Bracing himself within the open window, he took careful aim, then clamped down on the trigger, sending a long, two-second volley spraying toward the aircraft, the AKM’s flat crack-crack-crack deafening inside the Cielo. He aimed high, trying to allow for the drop of the bullets, but so far as he could tell not a single round hit. The Mi-8 continued drifting closer . . .
Then it shot straight up just as the Cielo rounded another turn, and Zhern lost sight of it. Pulling back inside the car, he fumbled with his weapon, dropping the empty magazine into the foot well and snapping home a fresh one.
The Cielo finished rounding the curve along the side of the mountain and the road straightened once more, the ground abruptly leveling off to either side as they raced across the crest of the hill. The helicopter was there, in front of them, hovering ten meters above the gravel of the roadway, turned broadside toward them as its rotor wash stirred up swirling clouds of dust. A muzzle fl ash flickered in the open cargo hatch door, and geysers of dirt snapped skyward to either side of the car. The windshield disintegrated in slivers of flying glass as the driver lurched back in the seat, blood splattering from face and throat.
Out of control now, the car plunged off the right side of the road, bouncing heavily across open ground that grew steeper, more precipitous, with every lurch and crash. Zhern threw up his arms, covering his face, and screamed. Kwok shouted something shrill from the backseat as more machine-gun bullets sprayed the plunging vehicle.
The Cielo slammed down hard, then rolled, every window shattering. It came to rest on its roof beneath a boiling cloud of ocher dust.
Kwok hung from his seat belt in the back, upside down, blood streaming up his face, his eyes glassy and wide open. Dead, then . . . his neck snapped in the crash, perhaps. Or he might have caught one of the bullets in that last volley.
Dazed and bruised, Zhern could still wiggle through the open window and crawl out into the harsh sunlight. Damn . . . damn! Where was his AKM? He’d lost it in the roll, didn’t know where it was. Flat on his belly, he reached back through the window, groping for it.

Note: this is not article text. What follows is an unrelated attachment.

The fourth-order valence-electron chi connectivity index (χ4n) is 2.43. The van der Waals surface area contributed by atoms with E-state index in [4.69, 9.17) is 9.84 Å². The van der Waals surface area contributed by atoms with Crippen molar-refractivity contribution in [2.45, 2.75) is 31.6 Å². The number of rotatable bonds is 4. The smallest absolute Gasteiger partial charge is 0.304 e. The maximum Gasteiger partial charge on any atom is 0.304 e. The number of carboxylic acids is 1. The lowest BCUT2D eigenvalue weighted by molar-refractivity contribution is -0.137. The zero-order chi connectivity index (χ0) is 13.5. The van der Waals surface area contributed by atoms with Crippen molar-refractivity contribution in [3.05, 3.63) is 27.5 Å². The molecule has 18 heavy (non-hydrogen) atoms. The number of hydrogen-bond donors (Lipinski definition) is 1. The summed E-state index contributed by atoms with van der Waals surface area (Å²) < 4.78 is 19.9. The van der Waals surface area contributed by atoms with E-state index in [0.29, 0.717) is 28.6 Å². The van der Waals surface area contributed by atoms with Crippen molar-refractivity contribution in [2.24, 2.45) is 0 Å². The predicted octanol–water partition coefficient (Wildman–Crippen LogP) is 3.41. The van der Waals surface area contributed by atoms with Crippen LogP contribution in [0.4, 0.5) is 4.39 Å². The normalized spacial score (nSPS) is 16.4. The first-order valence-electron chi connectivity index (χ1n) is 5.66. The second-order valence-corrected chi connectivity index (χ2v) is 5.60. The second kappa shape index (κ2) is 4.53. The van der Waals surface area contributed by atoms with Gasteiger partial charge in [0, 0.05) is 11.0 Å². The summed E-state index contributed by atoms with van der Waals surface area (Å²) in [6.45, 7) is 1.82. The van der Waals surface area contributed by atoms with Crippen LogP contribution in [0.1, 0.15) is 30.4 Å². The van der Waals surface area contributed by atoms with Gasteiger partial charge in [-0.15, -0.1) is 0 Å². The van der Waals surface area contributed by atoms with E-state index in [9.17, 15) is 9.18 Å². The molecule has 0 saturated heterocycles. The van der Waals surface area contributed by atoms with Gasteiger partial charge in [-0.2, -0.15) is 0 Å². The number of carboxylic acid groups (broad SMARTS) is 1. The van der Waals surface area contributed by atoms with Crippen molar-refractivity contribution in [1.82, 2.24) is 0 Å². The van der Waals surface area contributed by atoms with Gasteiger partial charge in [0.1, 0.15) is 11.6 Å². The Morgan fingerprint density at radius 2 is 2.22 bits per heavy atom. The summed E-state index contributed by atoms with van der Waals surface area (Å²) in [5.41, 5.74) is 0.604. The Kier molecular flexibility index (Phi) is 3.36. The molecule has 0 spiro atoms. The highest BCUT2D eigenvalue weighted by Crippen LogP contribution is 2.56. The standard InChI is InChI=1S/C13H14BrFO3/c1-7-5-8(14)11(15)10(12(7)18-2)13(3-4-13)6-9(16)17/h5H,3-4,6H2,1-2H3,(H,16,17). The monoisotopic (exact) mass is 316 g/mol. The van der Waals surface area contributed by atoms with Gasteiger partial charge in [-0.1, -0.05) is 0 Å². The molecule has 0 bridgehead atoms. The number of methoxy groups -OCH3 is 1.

No weapon—but he did find the briefcase and pull it out of the wreckage. He could hear the thunderous clatter of the helicopter coming closer. Blindly, he struggled to his feet and started to run. If he could make it down the slope toward the south, toward the river . . .
Submachine-gun fire rattled, and hammer blows against his back sent him tumbling down the hill. He came to rest on parched, barren dirt, unable to move.
Odd. There was no pain . . .
Within a very short time there was no feeling at all.
A man in civilian clothing walked up to the body moments later, nudging it with the toe of his shoe to roll it over. He squatted, then spent some moments comparing the man’s face with the face on a black-and-white surveillance photo. Satisfied that this was Anatoli Zhern and that he was quite dead, the man reached down, retrieved the briefcase, and opened it. After checking through the contents—papers and a computer CD in its plastic jewel case—he snapped the briefcase shut and gestured to the men at his back. “Take him,” he said. “Take them all.”
“A nice haul, sir,” an aide said.
“It was not enough,” Lieutenant Colo nel Pyotr Vasilyev replied, angry. “They have already made the handoff. We were too late. Again.”
The shipment, it seemed, had already been delivered. By now it might already be out of the country and on its way to its ultimate destination, wherever in an unforgiving hell that might be.
Someone—not the Russians, perhaps, but someone— was going to pay a very dear price because of that.
DEEP BLACK: DEATH WAVE Copyright © 2011 by Stephen Coonts